Rider Tests Positive for doping at Gran Fondo New York
Fifth rider tests positive for doping at the Gran Fondo New York
Mexican Manuel Serrano Plowells tested positive for recombinant EPO during an out-of-competition control (OOC) conducted in concurrence with the Campagnolo GFNY World Championship in NYC on May 21, 2017.
Plowells admitted to having used the substance, which is banned under WADA rules. He is disqualified from the race and receives a lifetime ban from all GFNY events (Rule 9.3).
This is the fifth positive doping control in GFNY’s short history.
“Five positive tests in six years of testing may seem a lot for an event where the majority are amateurs,” says GFNY CEO Uli Fluhme. “It’s simple though: you can’t catch cheaters if you don’t perform doping controls. And unfortunately most races still don’t test sufficiently or at all.”
“We don’t allow course cutting at our races so why would we look the other way when it comes to doping? GFNY riders train hard for races. They deserve a fair competition. We owe them controls, even if the costs are well over $10,000 each year. Not testing the athletes is the worst decision that a race director can make because it forces everyone to take drugs to try to level the playing field.”
Doping Control Rules at GFNY
GFNY established doping controls in 2012 and is the first event open to amateurs that also institutes out of competition tests. In 2012, David Anthony (NYC) and Gabriele Guarini (Italy) tested positive for EPO at GFNY after winning their respective age groups. In 2015, first overall finisher, Oscar Tovar (Colombia), tested positive for Testosterone, as did Yamile Lugo (Colombia), who came third in the women’s race.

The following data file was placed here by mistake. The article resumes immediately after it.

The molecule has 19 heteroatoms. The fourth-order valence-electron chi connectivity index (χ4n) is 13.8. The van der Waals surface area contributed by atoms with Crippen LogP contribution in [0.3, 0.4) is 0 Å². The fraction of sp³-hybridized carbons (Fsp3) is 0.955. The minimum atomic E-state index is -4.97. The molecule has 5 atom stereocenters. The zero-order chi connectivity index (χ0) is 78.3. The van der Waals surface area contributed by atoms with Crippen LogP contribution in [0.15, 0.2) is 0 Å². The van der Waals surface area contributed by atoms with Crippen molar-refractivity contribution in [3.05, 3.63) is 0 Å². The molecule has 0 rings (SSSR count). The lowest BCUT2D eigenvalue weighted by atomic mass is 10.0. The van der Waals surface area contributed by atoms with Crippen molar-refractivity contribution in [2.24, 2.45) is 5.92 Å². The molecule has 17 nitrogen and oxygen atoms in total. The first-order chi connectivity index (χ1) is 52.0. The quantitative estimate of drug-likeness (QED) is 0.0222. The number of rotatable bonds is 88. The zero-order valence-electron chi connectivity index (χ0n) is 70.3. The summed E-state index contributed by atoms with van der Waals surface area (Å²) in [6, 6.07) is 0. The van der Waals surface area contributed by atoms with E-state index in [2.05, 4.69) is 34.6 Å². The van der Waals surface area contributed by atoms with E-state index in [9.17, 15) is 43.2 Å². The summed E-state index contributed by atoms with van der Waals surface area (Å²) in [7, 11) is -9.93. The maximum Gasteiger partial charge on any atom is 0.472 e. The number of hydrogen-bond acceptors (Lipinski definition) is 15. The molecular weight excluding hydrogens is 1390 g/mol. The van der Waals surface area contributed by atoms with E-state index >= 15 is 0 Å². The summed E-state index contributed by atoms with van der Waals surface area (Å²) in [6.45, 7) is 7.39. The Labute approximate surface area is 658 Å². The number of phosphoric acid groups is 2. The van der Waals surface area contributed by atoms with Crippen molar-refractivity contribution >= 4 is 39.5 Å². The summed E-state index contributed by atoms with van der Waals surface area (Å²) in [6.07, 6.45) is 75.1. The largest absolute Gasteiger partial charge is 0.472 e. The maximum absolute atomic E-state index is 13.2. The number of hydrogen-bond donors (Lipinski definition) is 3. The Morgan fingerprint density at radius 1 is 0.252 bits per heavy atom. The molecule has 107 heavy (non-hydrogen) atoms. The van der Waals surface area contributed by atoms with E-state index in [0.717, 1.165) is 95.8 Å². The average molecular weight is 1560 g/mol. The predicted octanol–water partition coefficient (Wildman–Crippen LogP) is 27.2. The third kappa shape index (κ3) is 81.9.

In addition to a lifetime ban for dopers at GFNY races, the race’s rules also state that a rider who tests positive at GFNY has to reimburse the cost of the doping test. Furthermore, such rider has to reimburse GFNY for any damages to its reputation that are a consequence of the positive doping control. If the rider is part of a team participating at GFNY, the team can be held liable for this damage [GFNY rules].
A rider who is currently banned by WADA from competition may not participate in any GFNY event. After the ban, he/she is allowed to participate but has to start at the back of the field, will not be timed and will not be in the results. This allows for social reintegration despite a lifelong ban from competing. Several riders have taken part in GFNY over the years in this way.
Checking for Motors in Bikes
Since 2015, GFNY also randomly checks bikes for motors. Current technology allows to invisibly integrate inaudible motors into the frame that produce up to 250 Watts for 30 minutes which increases a top rider’s output by more than 50%.
Main Focus Remains on Providing a Great Experience for All Riders
“Competitive sport at the top is important to us and has its place, which is why we take it seriously,” adds GFNY President Lidia Fluhme. “That said, our main focus remains on providing a superior experience for all GFNY participants, especially those for whom it is a lifetime goal to do their best on a challenging course. A race for elite riders requires police support with just a 15 minute rolling closure. At GFNY, however, we ensure hours of closures and right of way for anyone who takes on the challenge.”
For more information please visit: https://gfny.com